Blood measurement in a space capsule

​Blood depletion for astronauts can endanger Mars missions. Danish-led pioneering research in blood measurement is gathering important knowledge in collaboration with the European Space Agency (ESA).


Carsten Lundby during a parabolic flight. All unnecessary interior has been removed from the specially equipped Airbus 300 aircraft, which serves as a flying laboratory for several research teams at a time. See more pictures and videos from the trials on the intranet and at rigshospitalet.dk.


Half a century after the moon landings, space organisations the world over are still looking to realise the dream of manned missions to Mars. The entire human biology is under challenge, and blood depletion is a real problem that could obstruct the long-awaited space adventure. The astronauts have to be able to stand up and move about when they reach their far-off destination, and this entails good health and blood circulation during the long journey in the cramped physical conditions offered by a space capsule.

“We know from previous trials that blood depletes if we are physically inactive and move very little for long periods at a time. After just seven days in bed, our blood volume will fall by 20%, and after 60 days after it is likely to drop by up to 40%. This could endanger future space missions. Therefore, for the first time in the history of space travel, we’re testing whether measuring blood volume can be an effective health check for the astronauts of the future,” said Professor Carsten Lundby from the Centre for Physical Activity Research. 

Realisation of a boyhood dream

Over the past 15 years, Carsten Lundby has specialised in growth physiology, and he is an expert at measuring and regulating blood volume. This has brought him into the world of space research, more specifically the Novespace test centre at Bordeaux airport. He and 32 other researchers are testing a newly developed, Danish method to measure blood when weightless. Over three days from 21-23 May 2019, the researchers completed 30 so-called parabolic flights every day in an Airbus 300 in the air space over Bordeaux. This was one of three research projects being funded by the ESA on measuring and regulating blood volume.   

“It’s the realisation of a boyhood dream. I’m heading a space-research project to gather important knowledge about human biology and physiology under extreme conditions, and to test new methods to measure how the body functions during weightlessness,” said Carsten Lundby.

“Effective measurement of blood volume is extremely important if we’re to find solutions to ensure that blood flows sufficiently in the body during long space journeys. It’s not so important for shorter stays on the ISS, but it is vital on longer missions, where astronauts have to stay in a cramped space for months on end, and where possibilities to keep fit and move about are extremely limited. Therefore, the ESA invited us down to the test centre to test the method, and so far it has gone very well,” said Carsten Lundby, who is very satisfied after the first two days of flights.  

Thin air in the rocket

Later this year, the researchers will examine whether periods in thinner air can help alleviate the problem with blood depletion. This will be when Carsten Lundby and his French research colleagues travel to the Antarctic to measure blood volume using the same technique. Some of the researchers will be spending 11 months in a hut 3,200 metres above sea level in this southernmost part of the globe. The extreme conditions, with low temperatures and strong winds in the mountains, make it practically impossible to stay outside, and therefore it is an appropriate simulation of conditions during space travel,” said the researchers.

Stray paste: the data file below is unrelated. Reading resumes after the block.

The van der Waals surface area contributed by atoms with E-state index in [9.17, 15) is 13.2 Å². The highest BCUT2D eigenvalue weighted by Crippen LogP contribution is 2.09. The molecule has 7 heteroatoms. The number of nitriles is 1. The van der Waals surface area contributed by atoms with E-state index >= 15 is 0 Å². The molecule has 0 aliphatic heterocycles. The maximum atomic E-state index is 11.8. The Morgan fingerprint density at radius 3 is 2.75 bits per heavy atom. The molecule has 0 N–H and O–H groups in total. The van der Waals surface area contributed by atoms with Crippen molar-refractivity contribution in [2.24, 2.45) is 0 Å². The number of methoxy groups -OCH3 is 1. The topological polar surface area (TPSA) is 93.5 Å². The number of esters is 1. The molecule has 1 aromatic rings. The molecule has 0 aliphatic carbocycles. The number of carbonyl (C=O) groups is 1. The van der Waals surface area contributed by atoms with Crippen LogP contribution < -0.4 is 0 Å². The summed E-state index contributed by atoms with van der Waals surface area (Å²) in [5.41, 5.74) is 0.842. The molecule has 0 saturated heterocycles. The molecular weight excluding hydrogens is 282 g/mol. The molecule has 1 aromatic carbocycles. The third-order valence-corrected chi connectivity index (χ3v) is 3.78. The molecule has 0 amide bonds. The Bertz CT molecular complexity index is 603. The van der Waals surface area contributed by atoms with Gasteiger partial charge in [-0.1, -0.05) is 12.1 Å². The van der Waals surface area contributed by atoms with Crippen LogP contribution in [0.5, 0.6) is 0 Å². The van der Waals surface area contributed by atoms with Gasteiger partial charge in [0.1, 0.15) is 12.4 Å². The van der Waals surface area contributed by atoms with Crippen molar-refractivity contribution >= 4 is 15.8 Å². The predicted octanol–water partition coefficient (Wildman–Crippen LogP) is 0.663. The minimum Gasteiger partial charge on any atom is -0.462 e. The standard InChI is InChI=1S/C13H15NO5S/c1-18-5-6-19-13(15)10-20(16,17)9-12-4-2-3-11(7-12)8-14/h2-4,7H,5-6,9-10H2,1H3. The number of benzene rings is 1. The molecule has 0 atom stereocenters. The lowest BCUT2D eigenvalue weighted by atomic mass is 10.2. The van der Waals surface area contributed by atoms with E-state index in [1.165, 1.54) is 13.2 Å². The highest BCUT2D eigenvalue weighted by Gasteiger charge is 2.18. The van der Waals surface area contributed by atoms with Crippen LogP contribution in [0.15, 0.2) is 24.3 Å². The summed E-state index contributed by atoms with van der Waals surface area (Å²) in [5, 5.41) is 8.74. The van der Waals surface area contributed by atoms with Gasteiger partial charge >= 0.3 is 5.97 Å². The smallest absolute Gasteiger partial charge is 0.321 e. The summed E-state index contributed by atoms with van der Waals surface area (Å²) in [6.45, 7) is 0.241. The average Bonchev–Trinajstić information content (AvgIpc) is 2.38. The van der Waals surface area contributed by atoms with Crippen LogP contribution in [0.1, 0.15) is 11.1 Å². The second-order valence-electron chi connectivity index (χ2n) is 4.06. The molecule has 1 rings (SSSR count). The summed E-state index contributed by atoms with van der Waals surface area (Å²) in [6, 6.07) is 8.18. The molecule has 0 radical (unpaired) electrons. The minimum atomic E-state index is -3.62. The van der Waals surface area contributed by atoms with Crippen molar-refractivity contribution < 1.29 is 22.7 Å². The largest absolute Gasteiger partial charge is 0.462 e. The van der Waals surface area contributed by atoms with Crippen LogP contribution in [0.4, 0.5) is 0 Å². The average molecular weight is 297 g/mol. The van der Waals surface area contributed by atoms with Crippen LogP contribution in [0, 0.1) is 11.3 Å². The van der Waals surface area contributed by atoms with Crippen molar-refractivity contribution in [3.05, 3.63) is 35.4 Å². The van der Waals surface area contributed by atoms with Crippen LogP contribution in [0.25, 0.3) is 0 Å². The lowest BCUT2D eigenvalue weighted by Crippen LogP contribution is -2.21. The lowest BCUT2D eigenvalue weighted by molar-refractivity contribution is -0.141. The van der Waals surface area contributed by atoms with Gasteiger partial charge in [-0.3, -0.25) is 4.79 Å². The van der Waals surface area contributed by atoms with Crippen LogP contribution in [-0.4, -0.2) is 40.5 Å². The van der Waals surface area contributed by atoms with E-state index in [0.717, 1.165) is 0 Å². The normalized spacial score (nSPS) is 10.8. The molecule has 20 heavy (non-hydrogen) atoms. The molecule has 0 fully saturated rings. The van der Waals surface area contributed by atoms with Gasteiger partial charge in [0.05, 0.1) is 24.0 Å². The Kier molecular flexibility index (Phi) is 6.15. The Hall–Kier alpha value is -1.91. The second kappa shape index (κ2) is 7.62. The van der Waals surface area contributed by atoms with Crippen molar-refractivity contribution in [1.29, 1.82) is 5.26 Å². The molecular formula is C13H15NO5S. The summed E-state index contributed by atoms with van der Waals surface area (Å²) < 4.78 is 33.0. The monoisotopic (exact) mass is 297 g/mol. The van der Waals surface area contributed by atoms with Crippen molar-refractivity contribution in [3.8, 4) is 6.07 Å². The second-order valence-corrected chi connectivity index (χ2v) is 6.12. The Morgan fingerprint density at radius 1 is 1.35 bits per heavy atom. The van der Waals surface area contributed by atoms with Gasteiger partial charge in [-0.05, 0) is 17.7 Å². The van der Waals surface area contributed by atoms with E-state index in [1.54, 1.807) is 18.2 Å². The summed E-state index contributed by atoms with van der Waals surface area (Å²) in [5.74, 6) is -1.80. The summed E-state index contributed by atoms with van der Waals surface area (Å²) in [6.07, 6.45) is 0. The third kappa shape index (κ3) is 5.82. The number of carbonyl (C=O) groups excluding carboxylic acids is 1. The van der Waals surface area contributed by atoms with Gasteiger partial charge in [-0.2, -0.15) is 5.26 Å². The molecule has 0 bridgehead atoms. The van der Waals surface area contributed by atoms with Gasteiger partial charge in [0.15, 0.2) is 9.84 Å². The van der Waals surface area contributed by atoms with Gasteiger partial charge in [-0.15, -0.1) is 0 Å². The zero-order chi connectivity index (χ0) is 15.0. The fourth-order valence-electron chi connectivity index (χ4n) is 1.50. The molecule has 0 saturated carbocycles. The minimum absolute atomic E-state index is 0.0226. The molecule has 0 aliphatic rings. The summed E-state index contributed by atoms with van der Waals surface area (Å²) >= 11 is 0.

"We have a strong suspicion that the thin, oxygen-poor air we know from high mountain regions, can help reduce the drop in blood volume, and this is what we’ll be testing,” said Carsten Lundby, and he continued:

 “We know that blood volume is influenced positively of hypoxia (lack of oxygen). So it’s tempting to assume that thin mountain air in the capsule could be an advantage for astronauts on long missions, and this could prevent blood depletion when physical training is not possible.
   
The trials under the ESA are in sharp contrast to the other research projects at the Centre for Physical Activity Research at Rigshospitalet, where Carsten Lundby and his colleagues usually investigate the effects of physical activity on blood volume, which is influenced positively by training and exercise. 

“Comparing this study with the other studies we do will give us a really good idea of what happens to blood volume from extreme physical inactivity to extreme physical activity, and we hope that this knowledge will help a large number of patients, no matter whether they are on Earth or in outer space,” said Carsten Lundby.

New technique to measure blood

Measuring blood volume has up to now been complex and expensive, preventing many from performing measurements in research and in treatment. The new method, supported by the Danish company Detalo Health, will make it much easier to measure blood volume, even in difficult situations. Measurement is done by inhaling a very small amount of carbon monoxide mixed with pure oxygen for a few minutes. On the basis of a blood sample taken before and after inhalation of the gas mixture, a machine can determine blood volume with 1-2 percent accuracy. 


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